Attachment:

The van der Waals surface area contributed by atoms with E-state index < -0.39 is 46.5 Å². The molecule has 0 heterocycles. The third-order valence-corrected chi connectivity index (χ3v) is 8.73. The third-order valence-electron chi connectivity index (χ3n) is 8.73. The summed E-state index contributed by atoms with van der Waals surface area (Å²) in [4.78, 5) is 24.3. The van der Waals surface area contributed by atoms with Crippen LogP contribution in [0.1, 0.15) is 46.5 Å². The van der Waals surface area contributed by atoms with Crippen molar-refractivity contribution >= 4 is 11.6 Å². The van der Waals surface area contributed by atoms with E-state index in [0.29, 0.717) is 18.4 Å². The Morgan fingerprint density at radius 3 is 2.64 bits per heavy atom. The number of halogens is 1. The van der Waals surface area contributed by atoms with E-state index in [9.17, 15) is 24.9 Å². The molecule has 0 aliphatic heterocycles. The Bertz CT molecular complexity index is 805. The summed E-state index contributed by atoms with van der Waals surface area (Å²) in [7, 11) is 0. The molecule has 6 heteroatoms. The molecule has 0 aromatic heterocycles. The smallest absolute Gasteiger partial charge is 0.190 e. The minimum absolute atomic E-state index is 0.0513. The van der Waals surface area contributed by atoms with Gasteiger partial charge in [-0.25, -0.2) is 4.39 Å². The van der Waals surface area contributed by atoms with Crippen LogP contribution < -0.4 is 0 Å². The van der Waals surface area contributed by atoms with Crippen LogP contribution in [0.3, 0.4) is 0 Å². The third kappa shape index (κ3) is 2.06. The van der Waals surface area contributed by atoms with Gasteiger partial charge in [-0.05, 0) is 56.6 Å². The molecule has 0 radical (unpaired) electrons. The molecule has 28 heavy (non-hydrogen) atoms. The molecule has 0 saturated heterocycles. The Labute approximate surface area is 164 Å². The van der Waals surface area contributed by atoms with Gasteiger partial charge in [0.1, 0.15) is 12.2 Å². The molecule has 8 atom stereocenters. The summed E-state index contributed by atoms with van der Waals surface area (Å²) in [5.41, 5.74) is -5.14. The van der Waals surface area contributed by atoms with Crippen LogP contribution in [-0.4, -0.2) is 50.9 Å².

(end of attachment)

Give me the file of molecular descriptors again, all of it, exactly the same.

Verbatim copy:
The van der Waals surface area contributed by atoms with E-state index < -0.39 is 46.5 Å². The molecule has 0 heterocycles. The third-order valence-corrected chi connectivity index (χ3v) is 8.73. The third-order valence-electron chi connectivity index (χ3n) is 8.73. The summed E-state index contributed by atoms with van der Waals surface area (Å²) in [4.78, 5) is 24.3. The van der Waals surface area contributed by atoms with Crippen LogP contribution in [0.1, 0.15) is 46.5 Å². The van der Waals surface area contributed by atoms with Crippen molar-refractivity contribution >= 4 is 11.6 Å². The van der Waals surface area contributed by atoms with E-state index in [0.29, 0.717) is 18.4 Å². The Morgan fingerprint density at radius 3 is 2.64 bits per heavy atom. The number of halogens is 1. The van der Waals surface area contributed by atoms with E-state index in [9.17, 15) is 24.9 Å². The molecule has 0 aliphatic heterocycles. The Bertz CT molecular complexity index is 805. The summed E-state index contributed by atoms with van der Waals surface area (Å²) in [7, 11) is 0. The molecule has 6 heteroatoms. The molecule has 0 aromatic heterocycles. The smallest absolute Gasteiger partial charge is 0.190 e. The minimum absolute atomic E-state index is 0.0513. The van der Waals surface area contributed by atoms with Gasteiger partial charge in [-0.25, -0.2) is 4.39 Å². The van der Waals surface area contributed by atoms with Crippen LogP contribution < -0.4 is 0 Å². The van der Waals surface area contributed by atoms with Crippen LogP contribution in [0.3, 0.4) is 0 Å². The third kappa shape index (κ3) is 2.06. The van der Waals surface area contributed by atoms with Gasteiger partial charge in [-0.05, 0) is 56.6 Å². The molecule has 0 radical (unpaired) electrons. The molecule has 28 heavy (non-hydrogen) atoms. The molecule has 0 saturated heterocycles. The Labute approximate surface area is 164 Å². The van der Waals surface area contributed by atoms with Gasteiger partial charge in [0.1, 0.15) is 12.2 Å². The molecule has 8 atom stereocenters. The summed E-state index contributed by atoms with van der Waals surface area (Å²) in [5.41, 5.74) is -5.14. The van der Waals surface area contributed by atoms with Crippen LogP contribution in [-0.4, -0.2) is 50.9 Å².